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Comprehension exercises

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impeccancy (n) – complete perfection, the absence of mistakes

hover (v) – to stay nervously in the same place especially because you are waiting for something or are uncertain what to do

piety (n) – respect for God and religion, often shown in the way you behave

avidity (n) – a great desire to get something

temper (v) – to make something difficult or unpleasant more acceptable or pleasant

beat (n) – the area of a town, city etc. that a police officer regularly walks around

inconsequent (adj) – inconsequent behavior , work etc changes too often from good to bad or from situation to situation

poised (adj) – [not before noun] not moving but ready to move or to do something at any moment

complaisance (n) – willingness to do what pleases other people

penitence (n) – the state of being sorry for something you have done

postulate (v) – to suggest that something might have happened or be true

inquisitive (adj) – asking too many questions and trying to find out too many details about something or someone

surmise (v) – to guess that something is true using the information you know already

incognito [contr. incog] (adv) – if a famous person travels incognito, they travel without letting people know who they are

ingenuous (adj) – inexperienced, simple, trusting and honest

genuine (anj) – a genuine feeling, desire is one that you really feel, not one you pretend to feel in order to deceive people; sincere

indulgent (adj) – willing to allow someone, especially a child, to do what they want, even if this is not good for them

fad (n) – something that someone likes or does for a short time, or that is fashionable for a short time

intemperance (n) – lack of enough control over your feelings so that you behave in a way that is unacceptable to other people

conspicuous (adj) – unusually good, bad, skillful etc.



Comprehension exercises



I. Write T (true) or F (false) in the space provided.


1._____ The girl in gray came to the park at dawn to read a strikingly intellectual piece of writing.

2._____ Her dress was modest but unmistakably full of style.

3.______ She was a frequenter of a quiet place in the park.

4.______ The young man reluctantly and somewhat awkwardly returned the book to the owner.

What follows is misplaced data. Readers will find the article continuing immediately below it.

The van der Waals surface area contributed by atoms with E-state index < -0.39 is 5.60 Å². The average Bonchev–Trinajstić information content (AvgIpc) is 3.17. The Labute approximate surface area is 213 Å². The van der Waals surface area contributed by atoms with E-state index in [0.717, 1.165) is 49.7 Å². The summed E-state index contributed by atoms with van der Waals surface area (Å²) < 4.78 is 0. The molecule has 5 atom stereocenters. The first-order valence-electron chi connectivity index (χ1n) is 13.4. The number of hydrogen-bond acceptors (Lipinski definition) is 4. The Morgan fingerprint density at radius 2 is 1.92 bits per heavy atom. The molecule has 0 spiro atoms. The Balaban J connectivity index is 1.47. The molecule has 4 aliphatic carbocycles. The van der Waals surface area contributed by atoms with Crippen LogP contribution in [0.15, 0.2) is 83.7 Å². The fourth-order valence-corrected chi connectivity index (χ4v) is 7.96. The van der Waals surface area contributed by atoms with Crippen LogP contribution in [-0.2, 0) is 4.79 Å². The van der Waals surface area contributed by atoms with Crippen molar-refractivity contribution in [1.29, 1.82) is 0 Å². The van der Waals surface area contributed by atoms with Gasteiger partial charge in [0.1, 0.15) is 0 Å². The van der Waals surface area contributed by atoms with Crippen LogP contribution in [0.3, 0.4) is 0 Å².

5.______ He seemed to be arrogant and perky when starting a conversation with the girl.

6.______ The girl’s impression of the boy was not much promising.

7.______ She was quick to believe that the boy’s name was Parkenstacker.

8.______ The genuine reason for her staying in the park was to meet a natural man devoid of the contemptible luster of wealth.

9.______ The girl from the very beginning positioned herself as a poor, modest person whose want of money mercilessly threw her into a desperate state of searching for a wealthy man.

10._____ Mr.Parkenstacker’s attitude to money was encouragingly positive.

11._____ Both of the talkers agreed on the fact that champagne is cooled in the bottle, not in the glass.

12._____ The common people are always aware of the inner circles’ special pastime.

13._____ The girl was literally besieged by two aristocratic admirers.

14._____ Both of her suitors were conspicuous of their perfect manners which made the ladies’ choice indescribably difficult.

15._____ Mr. Parkenstacker was not looking for his equal, the object of his search was a kind, clever and generous nature.

16._____ After hearing that the young man was a cashier in a restaurant the girl was nervously looking for an excuse to leave the place instantly.

17. _____The young man willingly let her go and without a single look back headed for his car.

18. _____The girl worked in an inexpensive restaurant but with a claim for luxury.

19. _____ Mr. Parkenstacker’s disappointment lay in the compelling necessity to accept the universal existence of two centers of gravity in human society on which two patterns of a married life are based – marriage for love and marriage for convenience.

20._____ Whatever he was doing, he liked to do a bit of background research first.



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